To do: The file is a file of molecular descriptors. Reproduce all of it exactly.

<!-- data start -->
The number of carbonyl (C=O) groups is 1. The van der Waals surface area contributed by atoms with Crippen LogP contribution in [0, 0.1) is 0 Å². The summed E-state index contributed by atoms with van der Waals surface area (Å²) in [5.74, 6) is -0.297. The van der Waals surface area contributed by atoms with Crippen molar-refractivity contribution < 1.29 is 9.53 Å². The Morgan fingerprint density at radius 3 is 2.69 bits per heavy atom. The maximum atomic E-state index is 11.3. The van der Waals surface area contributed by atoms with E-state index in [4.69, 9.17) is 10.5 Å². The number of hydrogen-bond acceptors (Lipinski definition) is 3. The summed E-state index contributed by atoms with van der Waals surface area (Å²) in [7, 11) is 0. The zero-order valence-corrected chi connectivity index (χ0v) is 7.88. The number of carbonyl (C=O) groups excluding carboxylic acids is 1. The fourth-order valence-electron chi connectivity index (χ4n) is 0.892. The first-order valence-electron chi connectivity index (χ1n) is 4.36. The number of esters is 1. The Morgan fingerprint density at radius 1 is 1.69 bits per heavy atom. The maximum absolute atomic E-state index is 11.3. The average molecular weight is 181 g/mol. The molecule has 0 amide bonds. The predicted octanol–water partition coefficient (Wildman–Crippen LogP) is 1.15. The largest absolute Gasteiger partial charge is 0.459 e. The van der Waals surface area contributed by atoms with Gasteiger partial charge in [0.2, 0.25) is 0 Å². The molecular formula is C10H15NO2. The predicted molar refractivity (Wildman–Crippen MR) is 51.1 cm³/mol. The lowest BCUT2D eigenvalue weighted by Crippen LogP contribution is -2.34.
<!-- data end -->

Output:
The number of carbonyl (C=O) groups is 1. The van der Waals surface area contributed by atoms with Crippen LogP contribution in [0, 0.1) is 0 Å². The summed E-state index contributed by atoms with van der Waals surface area (Å²) in [5.74, 6) is -0.297. The van der Waals surface area contributed by atoms with Crippen molar-refractivity contribution < 1.29 is 9.53 Å². The Morgan fingerprint density at radius 3 is 2.69 bits per heavy atom. The maximum atomic E-state index is 11.3. The van der Waals surface area contributed by atoms with E-state index in [4.69, 9.17) is 10.5 Å². The number of hydrogen-bond acceptors (Lipinski definition) is 3. The summed E-state index contributed by atoms with van der Waals surface area (Å²) in [7, 11) is 0. The zero-order valence-corrected chi connectivity index (χ0v) is 7.88. The number of carbonyl (C=O) groups excluding carboxylic acids is 1. The fourth-order valence-electron chi connectivity index (χ4n) is 0.892. The first-order valence-electron chi connectivity index (χ1n) is 4.36. The number of esters is 1. The Morgan fingerprint density at radius 1 is 1.69 bits per heavy atom. The maximum absolute atomic E-state index is 11.3. The average molecular weight is 181 g/mol. The molecule has 0 amide bonds. The predicted octanol–water partition coefficient (Wildman–Crippen LogP) is 1.15. The largest absolute Gasteiger partial charge is 0.459 e. The van der Waals surface area contributed by atoms with Gasteiger partial charge in [0.2, 0.25) is 0 Å². The molecular formula is C10H15NO2. The predicted molar refractivity (Wildman–Crippen MR) is 51.1 cm³/mol. The lowest BCUT2D eigenvalue weighted by Crippen LogP contribution is -2.34.